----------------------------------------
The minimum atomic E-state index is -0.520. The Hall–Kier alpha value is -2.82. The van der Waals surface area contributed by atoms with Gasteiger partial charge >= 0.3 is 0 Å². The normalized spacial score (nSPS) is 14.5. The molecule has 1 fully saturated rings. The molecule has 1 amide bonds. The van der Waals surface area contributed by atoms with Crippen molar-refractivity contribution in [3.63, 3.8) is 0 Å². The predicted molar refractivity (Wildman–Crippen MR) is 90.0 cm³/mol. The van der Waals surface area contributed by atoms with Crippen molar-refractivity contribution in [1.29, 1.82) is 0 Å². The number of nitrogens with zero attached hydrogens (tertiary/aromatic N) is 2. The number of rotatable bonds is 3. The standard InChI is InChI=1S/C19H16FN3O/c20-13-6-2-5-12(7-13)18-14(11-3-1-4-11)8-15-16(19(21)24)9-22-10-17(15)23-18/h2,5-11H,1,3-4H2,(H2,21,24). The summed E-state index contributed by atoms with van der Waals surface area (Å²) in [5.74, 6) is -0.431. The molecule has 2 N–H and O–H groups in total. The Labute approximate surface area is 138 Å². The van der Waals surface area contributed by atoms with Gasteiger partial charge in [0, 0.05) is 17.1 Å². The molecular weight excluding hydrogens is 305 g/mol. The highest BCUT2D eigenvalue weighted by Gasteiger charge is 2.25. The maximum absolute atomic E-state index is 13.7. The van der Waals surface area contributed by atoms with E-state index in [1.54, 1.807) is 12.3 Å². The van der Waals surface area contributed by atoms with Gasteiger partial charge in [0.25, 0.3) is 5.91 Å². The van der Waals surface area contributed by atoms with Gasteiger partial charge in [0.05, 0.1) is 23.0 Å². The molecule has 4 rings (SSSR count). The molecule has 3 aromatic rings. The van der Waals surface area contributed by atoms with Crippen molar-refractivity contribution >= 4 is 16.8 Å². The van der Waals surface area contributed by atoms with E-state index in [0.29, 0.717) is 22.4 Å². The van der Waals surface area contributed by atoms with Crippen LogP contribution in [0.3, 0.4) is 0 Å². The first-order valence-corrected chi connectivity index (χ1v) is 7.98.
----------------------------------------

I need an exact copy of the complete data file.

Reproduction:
The minimum atomic E-state index is -0.520. The Hall–Kier alpha value is -2.82. The van der Waals surface area contributed by atoms with Gasteiger partial charge >= 0.3 is 0 Å². The normalized spacial score (nSPS) is 14.5. The molecule has 1 fully saturated rings. The molecule has 1 amide bonds. The van der Waals surface area contributed by atoms with Crippen molar-refractivity contribution in [3.63, 3.8) is 0 Å². The predicted molar refractivity (Wildman–Crippen MR) is 90.0 cm³/mol. The van der Waals surface area contributed by atoms with Crippen molar-refractivity contribution in [1.29, 1.82) is 0 Å². The number of nitrogens with zero attached hydrogens (tertiary/aromatic N) is 2. The number of rotatable bonds is 3. The standard InChI is InChI=1S/C19H16FN3O/c20-13-6-2-5-12(7-13)18-14(11-3-1-4-11)8-15-16(19(21)24)9-22-10-17(15)23-18/h2,5-11H,1,3-4H2,(H2,21,24). The summed E-state index contributed by atoms with van der Waals surface area (Å²) in [5.74, 6) is -0.431. The molecule has 2 N–H and O–H groups in total. The Labute approximate surface area is 138 Å². The van der Waals surface area contributed by atoms with Gasteiger partial charge in [0, 0.05) is 17.1 Å². The molecular weight excluding hydrogens is 305 g/mol. The highest BCUT2D eigenvalue weighted by Gasteiger charge is 2.25. The maximum absolute atomic E-state index is 13.7. The van der Waals surface area contributed by atoms with E-state index in [1.54, 1.807) is 12.3 Å². The van der Waals surface area contributed by atoms with Gasteiger partial charge in [0.25, 0.3) is 5.91 Å². The van der Waals surface area contributed by atoms with Gasteiger partial charge in [0.05, 0.1) is 23.0 Å². The molecule has 4 rings (SSSR count). The molecule has 3 aromatic rings. The van der Waals surface area contributed by atoms with Crippen molar-refractivity contribution >= 4 is 16.8 Å². The van der Waals surface area contributed by atoms with E-state index in [0.29, 0.717) is 22.4 Å². The van der Waals surface area contributed by atoms with Crippen LogP contribution in [0.3, 0.4) is 0 Å². The first-order valence-corrected chi connectivity index (χ1v) is 7.98.